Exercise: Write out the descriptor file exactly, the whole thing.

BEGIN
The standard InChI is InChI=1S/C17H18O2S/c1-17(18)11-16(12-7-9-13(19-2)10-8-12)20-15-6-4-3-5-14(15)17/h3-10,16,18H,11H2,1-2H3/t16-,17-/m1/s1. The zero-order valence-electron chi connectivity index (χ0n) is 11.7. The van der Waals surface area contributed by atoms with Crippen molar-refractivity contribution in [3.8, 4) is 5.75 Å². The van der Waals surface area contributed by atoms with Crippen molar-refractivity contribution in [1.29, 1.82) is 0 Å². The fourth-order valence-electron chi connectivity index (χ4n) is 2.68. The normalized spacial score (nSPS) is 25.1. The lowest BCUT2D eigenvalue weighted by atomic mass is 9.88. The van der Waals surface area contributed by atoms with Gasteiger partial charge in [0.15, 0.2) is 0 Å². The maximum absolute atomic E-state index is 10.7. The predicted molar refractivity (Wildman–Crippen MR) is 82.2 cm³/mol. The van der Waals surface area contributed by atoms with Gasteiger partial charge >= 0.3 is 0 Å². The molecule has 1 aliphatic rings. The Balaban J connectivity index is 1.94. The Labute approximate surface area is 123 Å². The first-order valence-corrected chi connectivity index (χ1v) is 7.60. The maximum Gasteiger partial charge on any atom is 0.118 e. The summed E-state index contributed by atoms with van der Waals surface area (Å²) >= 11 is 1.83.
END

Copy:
The standard InChI is InChI=1S/C17H18O2S/c1-17(18)11-16(12-7-9-13(19-2)10-8-12)20-15-6-4-3-5-14(15)17/h3-10,16,18H,11H2,1-2H3/t16-,17-/m1/s1. The zero-order valence-electron chi connectivity index (χ0n) is 11.7. The van der Waals surface area contributed by atoms with Crippen molar-refractivity contribution in [3.8, 4) is 5.75 Å². The van der Waals surface area contributed by atoms with Crippen molar-refractivity contribution in [1.29, 1.82) is 0 Å². The fourth-order valence-electron chi connectivity index (χ4n) is 2.68. The normalized spacial score (nSPS) is 25.1. The lowest BCUT2D eigenvalue weighted by atomic mass is 9.88. The van der Waals surface area contributed by atoms with Gasteiger partial charge in [0.15, 0.2) is 0 Å². The maximum absolute atomic E-state index is 10.7. The predicted molar refractivity (Wildman–Crippen MR) is 82.2 cm³/mol. The van der Waals surface area contributed by atoms with Gasteiger partial charge >= 0.3 is 0 Å². The molecule has 1 aliphatic rings. The Balaban J connectivity index is 1.94. The Labute approximate surface area is 123 Å². The first-order valence-corrected chi connectivity index (χ1v) is 7.60. The maximum Gasteiger partial charge on any atom is 0.118 e. The summed E-state index contributed by atoms with van der Waals surface area (Å²) >= 11 is 1.83.